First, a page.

From 1992 with Wakahime, Miki turned to a pan-Asian perspective, incorporating music and instruments from a number of Asian countries in his compositions and collaborating with a number of Asian artists. Some of Miki's operas from then on – and notably Wakahime and Aien – also increasingly tend to deal with episodes of Japan's presence and interaction with its neighboring Asian countries, often incorporating the use on stage and within the plot of such countries' traditional instruments.

Miki died of sepsis at Mitaka city hospital, in Tokyo, during the early hours of December 8 2011.

Works


Operatic cycle on Japanese history (日本史オペラ連作)


Shunkinshō (春琴抄) (1975)

Ada, An Actor's Revenge (あだ) (1979); piano score by Geoffrey Tozer

Jōruri (じょうるり) (1985)

Wakahime (ワカヒメ) (1991)

Shizuka to Yoshitsune (静と義経) (1993)

The River Sumida / Kusabira (隅田川/くさびら) (1995)

Genji monogatari (The Tale of Genji; 源氏物語) (1999)

Ai-en (愛 怨) (2005)

The Happy Pagoda (幸せのパゴダ) (2010)

Other operas


The Monkey Poet (うたよみざる) (1983)

Yomigaeru (よみがえる) (1986–1992)

Terute and Oguri (照手と小栗) (1993)

Ballet


From the Land of Light 光の国から

Orchestral


Trinita sinfonica (1953)

Symphony Joya (1960)

Symphony from Life (1980)

Beijing Requiem for string orchestra (1990)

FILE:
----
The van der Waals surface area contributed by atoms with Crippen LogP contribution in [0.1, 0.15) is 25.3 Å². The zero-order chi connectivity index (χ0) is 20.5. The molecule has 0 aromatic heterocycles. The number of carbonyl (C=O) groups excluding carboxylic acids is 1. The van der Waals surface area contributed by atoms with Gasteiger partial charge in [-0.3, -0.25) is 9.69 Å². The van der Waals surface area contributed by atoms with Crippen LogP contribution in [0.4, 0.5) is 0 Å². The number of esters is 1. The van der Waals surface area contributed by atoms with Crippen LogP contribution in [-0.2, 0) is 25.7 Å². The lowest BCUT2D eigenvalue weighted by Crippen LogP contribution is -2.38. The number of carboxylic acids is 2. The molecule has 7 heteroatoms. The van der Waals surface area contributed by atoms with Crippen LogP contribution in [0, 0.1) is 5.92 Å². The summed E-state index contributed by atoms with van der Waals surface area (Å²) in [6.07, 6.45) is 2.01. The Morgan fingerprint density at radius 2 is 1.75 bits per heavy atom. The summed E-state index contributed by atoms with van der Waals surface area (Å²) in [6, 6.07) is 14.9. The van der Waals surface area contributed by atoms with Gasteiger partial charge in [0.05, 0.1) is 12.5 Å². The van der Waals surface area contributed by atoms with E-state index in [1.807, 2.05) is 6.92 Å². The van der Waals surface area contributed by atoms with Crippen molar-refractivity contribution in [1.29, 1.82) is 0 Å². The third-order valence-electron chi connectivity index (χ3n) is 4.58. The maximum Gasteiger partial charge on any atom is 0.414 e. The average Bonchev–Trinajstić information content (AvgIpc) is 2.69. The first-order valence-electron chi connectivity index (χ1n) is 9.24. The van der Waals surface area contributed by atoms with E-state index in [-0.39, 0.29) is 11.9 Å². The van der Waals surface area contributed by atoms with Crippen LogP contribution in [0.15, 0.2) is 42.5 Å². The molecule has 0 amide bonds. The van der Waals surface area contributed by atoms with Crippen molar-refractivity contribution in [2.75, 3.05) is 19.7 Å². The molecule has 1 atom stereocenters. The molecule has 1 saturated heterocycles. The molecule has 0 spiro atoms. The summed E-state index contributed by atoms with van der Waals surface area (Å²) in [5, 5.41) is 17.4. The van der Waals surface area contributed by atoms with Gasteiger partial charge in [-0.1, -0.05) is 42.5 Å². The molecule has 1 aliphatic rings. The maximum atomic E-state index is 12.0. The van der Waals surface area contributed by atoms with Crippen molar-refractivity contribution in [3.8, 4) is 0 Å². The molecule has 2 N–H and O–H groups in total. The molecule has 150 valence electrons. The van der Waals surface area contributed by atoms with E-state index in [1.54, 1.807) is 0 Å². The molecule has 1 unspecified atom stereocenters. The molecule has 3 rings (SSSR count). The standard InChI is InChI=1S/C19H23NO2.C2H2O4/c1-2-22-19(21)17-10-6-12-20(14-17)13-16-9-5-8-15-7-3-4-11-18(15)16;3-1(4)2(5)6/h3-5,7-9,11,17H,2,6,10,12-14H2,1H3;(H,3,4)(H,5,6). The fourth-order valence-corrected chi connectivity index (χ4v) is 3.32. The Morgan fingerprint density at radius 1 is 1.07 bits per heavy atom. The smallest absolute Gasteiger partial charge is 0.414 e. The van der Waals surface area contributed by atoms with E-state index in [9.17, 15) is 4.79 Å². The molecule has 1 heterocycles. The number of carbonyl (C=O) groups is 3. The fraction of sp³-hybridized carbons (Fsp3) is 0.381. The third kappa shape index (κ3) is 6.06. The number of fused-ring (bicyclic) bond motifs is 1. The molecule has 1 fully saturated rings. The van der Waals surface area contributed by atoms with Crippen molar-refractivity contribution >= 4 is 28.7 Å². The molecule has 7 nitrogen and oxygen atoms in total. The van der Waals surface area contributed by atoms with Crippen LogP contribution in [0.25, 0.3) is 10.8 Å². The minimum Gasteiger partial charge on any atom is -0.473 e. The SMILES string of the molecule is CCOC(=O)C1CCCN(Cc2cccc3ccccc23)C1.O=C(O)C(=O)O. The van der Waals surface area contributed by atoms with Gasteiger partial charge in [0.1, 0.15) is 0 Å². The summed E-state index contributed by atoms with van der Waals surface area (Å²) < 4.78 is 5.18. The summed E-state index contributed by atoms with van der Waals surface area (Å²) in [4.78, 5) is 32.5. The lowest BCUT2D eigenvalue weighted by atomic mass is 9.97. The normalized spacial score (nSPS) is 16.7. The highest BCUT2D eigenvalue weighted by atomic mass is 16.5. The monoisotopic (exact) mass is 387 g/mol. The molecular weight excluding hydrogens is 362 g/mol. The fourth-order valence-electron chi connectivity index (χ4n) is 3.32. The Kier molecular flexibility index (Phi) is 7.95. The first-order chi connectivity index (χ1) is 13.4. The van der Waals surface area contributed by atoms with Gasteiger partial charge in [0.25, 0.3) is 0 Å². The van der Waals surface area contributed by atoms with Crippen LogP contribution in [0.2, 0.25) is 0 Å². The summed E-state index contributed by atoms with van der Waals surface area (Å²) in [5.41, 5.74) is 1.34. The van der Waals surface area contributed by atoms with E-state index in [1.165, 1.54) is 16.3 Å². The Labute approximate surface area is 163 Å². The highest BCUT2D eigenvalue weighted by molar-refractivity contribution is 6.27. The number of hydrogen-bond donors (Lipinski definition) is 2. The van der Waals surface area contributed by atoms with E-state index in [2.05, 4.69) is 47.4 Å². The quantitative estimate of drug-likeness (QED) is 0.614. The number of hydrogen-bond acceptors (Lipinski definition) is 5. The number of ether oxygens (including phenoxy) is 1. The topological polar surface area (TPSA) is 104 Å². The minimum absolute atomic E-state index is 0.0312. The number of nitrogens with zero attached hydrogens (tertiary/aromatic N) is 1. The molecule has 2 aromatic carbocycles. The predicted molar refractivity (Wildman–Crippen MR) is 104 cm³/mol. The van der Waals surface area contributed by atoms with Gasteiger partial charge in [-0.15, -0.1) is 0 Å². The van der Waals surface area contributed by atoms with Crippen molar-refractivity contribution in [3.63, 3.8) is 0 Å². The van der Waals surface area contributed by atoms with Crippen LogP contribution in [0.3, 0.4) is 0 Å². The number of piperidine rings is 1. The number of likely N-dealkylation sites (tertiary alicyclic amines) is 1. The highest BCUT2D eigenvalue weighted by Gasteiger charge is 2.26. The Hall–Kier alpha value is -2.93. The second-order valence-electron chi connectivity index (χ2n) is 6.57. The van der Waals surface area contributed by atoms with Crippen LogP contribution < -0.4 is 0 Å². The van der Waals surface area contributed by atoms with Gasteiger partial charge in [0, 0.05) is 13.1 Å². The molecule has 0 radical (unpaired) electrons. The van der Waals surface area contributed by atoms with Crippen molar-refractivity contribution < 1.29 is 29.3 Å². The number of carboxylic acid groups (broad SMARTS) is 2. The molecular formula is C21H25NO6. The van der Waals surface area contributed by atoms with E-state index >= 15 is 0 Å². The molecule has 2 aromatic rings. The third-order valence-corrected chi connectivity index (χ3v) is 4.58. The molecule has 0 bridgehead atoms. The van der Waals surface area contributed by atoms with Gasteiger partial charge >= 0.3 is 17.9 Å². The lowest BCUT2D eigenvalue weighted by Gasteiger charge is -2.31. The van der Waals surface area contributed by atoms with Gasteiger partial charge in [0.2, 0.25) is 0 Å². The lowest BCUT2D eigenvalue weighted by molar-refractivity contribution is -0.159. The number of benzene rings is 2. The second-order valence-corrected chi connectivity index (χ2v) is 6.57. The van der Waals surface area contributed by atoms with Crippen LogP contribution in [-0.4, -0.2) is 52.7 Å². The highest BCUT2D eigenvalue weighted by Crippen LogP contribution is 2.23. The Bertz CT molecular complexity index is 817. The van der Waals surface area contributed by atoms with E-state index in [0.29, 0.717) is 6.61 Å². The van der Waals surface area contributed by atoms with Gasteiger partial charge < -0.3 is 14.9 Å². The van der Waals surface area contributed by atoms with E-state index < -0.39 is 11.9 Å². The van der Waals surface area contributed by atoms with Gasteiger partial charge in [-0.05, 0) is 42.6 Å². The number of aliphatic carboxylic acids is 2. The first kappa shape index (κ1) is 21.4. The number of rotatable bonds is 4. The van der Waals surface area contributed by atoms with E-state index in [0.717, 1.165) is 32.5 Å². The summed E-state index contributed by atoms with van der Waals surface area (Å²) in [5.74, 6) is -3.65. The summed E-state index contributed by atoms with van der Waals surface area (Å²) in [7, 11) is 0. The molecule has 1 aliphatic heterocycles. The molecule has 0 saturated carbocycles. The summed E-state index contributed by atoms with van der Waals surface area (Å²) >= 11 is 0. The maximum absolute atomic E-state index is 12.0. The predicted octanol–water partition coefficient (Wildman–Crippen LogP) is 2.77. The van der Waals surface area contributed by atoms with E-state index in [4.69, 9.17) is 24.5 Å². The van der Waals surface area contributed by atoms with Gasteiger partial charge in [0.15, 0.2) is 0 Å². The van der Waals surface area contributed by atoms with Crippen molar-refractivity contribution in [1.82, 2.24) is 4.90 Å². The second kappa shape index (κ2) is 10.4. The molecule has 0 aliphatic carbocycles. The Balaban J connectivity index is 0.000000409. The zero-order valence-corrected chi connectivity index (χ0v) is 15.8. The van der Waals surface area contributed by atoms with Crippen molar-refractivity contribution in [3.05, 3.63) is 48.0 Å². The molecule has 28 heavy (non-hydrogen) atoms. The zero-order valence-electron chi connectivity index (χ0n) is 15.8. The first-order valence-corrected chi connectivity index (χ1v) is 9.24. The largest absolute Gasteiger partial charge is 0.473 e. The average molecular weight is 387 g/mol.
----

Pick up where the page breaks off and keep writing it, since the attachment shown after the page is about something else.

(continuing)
MAI 舞 (1992)

Concertante


Marimba Concerto (1969)

Eurasian Trilogy 鳳凰三連 (1969; 74; 81), Japanese and Western instruments

Koto Concerto No. 1 (1974); this piece is also the second movement of Eurasian Trilogy

Koto Concerto No. 2 (1978)

Koto Concerto No. 3 (1980); aka Concerto Requiem

Koto Concerto No. 4 (1984); aka Pine Concerto 松の協奏曲

Koto Concerto No. 5 (1985)

Z Concerto (1992), marimba and percussion soli

Pipa Concerto (1997)

Requiem 99 (1998); marimba solo, orchestra of Japanese traditional instruments

Trio Concerto (2000), shakuhachi, pipa, 21-koto soli, orchestra of Japanese instruments

Shakuhachi Concerto (2002), aka Lotus Concerto

Chamber music


Piano Sextet (1965), fl, ob, cl, bn, hn, pf

Piano Trio (1986), pf, vn, vc

String Quartet (1989)

Marimba Spiritual (1983), marimba solo with percussion trio

Solo


Time for Marimba, (1968), marimba

Ballades for koto (I-Winter, 1969; II-Spring, 1976; III-Summer, 1983, ; IV-Autumn, 1990)

Film music


On the Road: A Document (ドキュメント路上 Dokyumento rojō) (1964); directed by Noriaki Tsuchimoto

In the Realm of the Senses 愛のコリーダ (1976); directed by Nagisa Oshima

Vocal


Shirabe, 4 songs for tenor and harp (1979)

Requiem (1963), baritone solo, male chorus, orchestra

The Mole's Tale (1966), male chorus, 2 perc.

Written


Miki, Minoru (2008). Flavin, Philip (ed.). Composing for Japanese instruments. Translated by Regan, Marty. Rochester, New York: University of Rochester Press. ISBN 9781580462730.

References


三木稔、「日本楽器法」、東京:音楽之友社、1996年。

三木稔、「オペラ《源氏物語》ができるまで」、東京:中央アート出版社、2001年。

External links


Official website

Minoru Miki Photos